However, for organizations that are based in the U.S. or Canada, there are many affordable options for accreditation. These accreditations are not only important for marketing and consumer trust but, most importantly, they create accountability for the business.

The Fair Trade Federation membership is very rigorous, but the price of the membership is affordable, and the value that is gained is very important for any business that wants to be a part of the fair trade world. Each year, Passion Lilie has to renew our membership, and during this renewal process, it gives us a lot to think about- making sure we are upholding our values.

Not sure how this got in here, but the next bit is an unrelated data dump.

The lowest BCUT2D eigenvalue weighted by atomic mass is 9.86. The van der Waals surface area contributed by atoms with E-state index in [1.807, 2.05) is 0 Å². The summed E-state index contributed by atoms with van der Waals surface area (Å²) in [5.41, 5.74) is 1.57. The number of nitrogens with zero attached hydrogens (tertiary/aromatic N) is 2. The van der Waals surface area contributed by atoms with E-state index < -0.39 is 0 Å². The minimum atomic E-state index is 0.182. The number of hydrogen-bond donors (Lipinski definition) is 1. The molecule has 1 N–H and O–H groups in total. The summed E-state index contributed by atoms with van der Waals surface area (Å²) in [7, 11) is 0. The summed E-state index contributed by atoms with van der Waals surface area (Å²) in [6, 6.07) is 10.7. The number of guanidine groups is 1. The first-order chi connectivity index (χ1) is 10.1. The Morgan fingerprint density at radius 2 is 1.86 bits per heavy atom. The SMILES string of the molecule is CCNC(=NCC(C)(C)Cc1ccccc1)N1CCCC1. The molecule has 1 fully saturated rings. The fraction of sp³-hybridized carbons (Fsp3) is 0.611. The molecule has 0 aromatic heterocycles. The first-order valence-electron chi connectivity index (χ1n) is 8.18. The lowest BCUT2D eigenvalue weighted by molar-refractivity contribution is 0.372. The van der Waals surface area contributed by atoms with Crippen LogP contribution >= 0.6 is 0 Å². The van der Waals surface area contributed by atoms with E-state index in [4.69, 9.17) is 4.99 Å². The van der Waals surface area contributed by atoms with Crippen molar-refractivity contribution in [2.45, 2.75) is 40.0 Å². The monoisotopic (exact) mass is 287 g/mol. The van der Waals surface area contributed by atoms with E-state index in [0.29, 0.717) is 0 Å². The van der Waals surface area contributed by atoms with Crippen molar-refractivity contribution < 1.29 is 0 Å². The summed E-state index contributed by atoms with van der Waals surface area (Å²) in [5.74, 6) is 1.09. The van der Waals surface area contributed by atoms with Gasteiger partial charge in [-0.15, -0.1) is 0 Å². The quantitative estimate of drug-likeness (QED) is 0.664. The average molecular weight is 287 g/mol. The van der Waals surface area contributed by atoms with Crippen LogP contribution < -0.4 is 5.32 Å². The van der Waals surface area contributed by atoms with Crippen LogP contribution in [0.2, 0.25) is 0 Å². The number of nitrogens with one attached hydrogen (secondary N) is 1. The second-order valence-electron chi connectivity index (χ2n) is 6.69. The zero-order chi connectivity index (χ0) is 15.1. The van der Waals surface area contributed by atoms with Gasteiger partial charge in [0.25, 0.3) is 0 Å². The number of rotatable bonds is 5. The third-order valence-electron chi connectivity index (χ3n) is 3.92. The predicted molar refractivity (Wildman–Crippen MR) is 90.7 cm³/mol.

And it is important to note that the Fair Trade Federation is not just about fair wages, the application goes into details such as sustainability, environmental impact, equality in the workplace, etc.

I am the most familiar with the Fair Trade Organization and the GOTS labeling organization. But there are A LOT of other accreditations out there.

A young woman with short brown hair poses in a colorful Fall landscape, with fallen leaves on the ground, and orange and yellow trees in the background. She's wearing a black and white patterned dress, sustainably made by the fashion brand Passion Lillie.
My handwoven ikat print dress is made of 100% woven cotton.

What fabrics and dying processes should shoppers look for if they are wanting to shop more sustainably? What are some they should avoid?